Lord, master, and patriot: St. George Tucker and patriarchy in republican Virginia, 1772--1851

Date of Completion

January 1996


History, United States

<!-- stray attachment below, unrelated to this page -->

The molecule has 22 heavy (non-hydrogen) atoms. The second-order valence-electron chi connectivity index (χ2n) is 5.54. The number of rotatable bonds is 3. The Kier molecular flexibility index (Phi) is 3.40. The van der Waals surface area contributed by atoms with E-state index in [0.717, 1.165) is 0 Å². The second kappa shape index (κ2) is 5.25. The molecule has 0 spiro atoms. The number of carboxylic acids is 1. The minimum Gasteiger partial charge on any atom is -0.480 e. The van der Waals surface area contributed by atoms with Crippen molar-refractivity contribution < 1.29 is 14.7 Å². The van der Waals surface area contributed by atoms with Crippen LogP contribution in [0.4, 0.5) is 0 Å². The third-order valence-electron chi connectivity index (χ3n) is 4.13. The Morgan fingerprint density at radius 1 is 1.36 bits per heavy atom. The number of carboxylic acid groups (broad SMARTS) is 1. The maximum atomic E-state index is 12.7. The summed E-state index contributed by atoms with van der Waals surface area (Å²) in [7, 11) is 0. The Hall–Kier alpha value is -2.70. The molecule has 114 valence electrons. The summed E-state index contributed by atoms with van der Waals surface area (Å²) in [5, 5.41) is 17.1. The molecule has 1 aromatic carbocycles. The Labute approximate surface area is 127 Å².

By examining the life of Virginia jurist St. George Tucker (1752-1827) this work aims to illustrate the role of patriarchy in the early-national period. Historians have long recognized that patriarchy played a vital part in giving colonial society a measure of stability and cohesion. Tucker came of age in a patriarchal world marked by social hierarchy, in which an elite of landed "gentlemen" held sway politically, maintained social and economic dependents, and commanded deference. The Revolution challenged this long-established order by producing a set of values that threatened to undermine it permanently. St. George Tucker imbibed deeply of revolutionary "republicanism," meaning to him equality before the law, individual liberty, and government with the consent of the governed. I argue, however, that traditional patriarchal notions persisted in Tucker's interpretation of republicanism, underlying and informing it, and that much of his public and private life is best understood as a struggle to reconcile the two outlooks.^ I contend that Tucker's behavior as a judge, slaveholder, and head of household reflected his attempt to form a synthesis out of the conflicting demands of patriarchy and republicanism. Several scholars depict Tucker as a zealous revolutionary, straightforwardly engaged in remaking his world along republican lines. I find St. George Tucker more remarkable for his striking contradictions.^ Exploring these contradictions reveals several areas of interest to historians. Tucker shows that the "republican" style of childrearing, described by scholars as egalitarian and meant to turn out autonomous children, could also be used to enhance parents' traditional dominion over their offspring. Tucker's behavior from the bench signifies that Virginia's post-Revolutionary courts of law, frequently portrayed as agents for republican change, could also serve the agenda of traditional patriarchy. Tucker's treatment of slaves suggests that historians have not yet identified the full range of behaviors elite Virginia masters engaged in. Tucker and his sons' commitment to political deference and social hierarchy, and their influence in Virginia, testify to the lingering significance of patriarchy well into the nineteenth century, an era when most historians see it as no longer meaningful. ^